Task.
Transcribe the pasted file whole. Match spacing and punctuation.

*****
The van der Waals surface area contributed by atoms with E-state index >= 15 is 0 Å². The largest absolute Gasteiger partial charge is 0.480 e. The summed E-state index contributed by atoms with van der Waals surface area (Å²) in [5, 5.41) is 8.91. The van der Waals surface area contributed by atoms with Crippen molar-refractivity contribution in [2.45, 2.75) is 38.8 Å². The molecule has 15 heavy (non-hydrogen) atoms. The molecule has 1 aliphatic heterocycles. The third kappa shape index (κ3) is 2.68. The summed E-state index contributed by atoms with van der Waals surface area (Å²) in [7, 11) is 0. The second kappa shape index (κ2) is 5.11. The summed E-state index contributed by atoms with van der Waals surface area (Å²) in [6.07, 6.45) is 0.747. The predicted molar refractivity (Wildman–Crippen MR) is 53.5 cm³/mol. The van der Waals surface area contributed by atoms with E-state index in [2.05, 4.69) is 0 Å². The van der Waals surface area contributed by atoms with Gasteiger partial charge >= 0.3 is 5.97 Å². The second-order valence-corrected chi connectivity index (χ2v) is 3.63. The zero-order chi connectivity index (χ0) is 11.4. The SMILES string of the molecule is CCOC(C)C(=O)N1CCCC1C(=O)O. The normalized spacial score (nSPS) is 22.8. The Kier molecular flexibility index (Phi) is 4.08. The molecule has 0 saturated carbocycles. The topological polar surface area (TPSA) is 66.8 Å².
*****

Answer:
The van der Waals surface area contributed by atoms with E-state index >= 15 is 0 Å². The largest absolute Gasteiger partial charge is 0.480 e. The summed E-state index contributed by atoms with van der Waals surface area (Å²) in [5, 5.41) is 8.91. The van der Waals surface area contributed by atoms with Crippen molar-refractivity contribution in [2.45, 2.75) is 38.8 Å². The molecule has 15 heavy (non-hydrogen) atoms. The molecule has 1 aliphatic heterocycles. The third kappa shape index (κ3) is 2.68. The summed E-state index contributed by atoms with van der Waals surface area (Å²) in [7, 11) is 0. The second kappa shape index (κ2) is 5.11. The summed E-state index contributed by atoms with van der Waals surface area (Å²) in [6.07, 6.45) is 0.747. The predicted molar refractivity (Wildman–Crippen MR) is 53.5 cm³/mol. The van der Waals surface area contributed by atoms with E-state index in [2.05, 4.69) is 0 Å². The van der Waals surface area contributed by atoms with Gasteiger partial charge >= 0.3 is 5.97 Å². The second-order valence-corrected chi connectivity index (χ2v) is 3.63. The zero-order chi connectivity index (χ0) is 11.4. The SMILES string of the molecule is CCOC(C)C(=O)N1CCCC1C(=O)O. The normalized spacial score (nSPS) is 22.8. The Kier molecular flexibility index (Phi) is 4.08. The molecule has 0 saturated carbocycles. The topological polar surface area (TPSA) is 66.8 Å².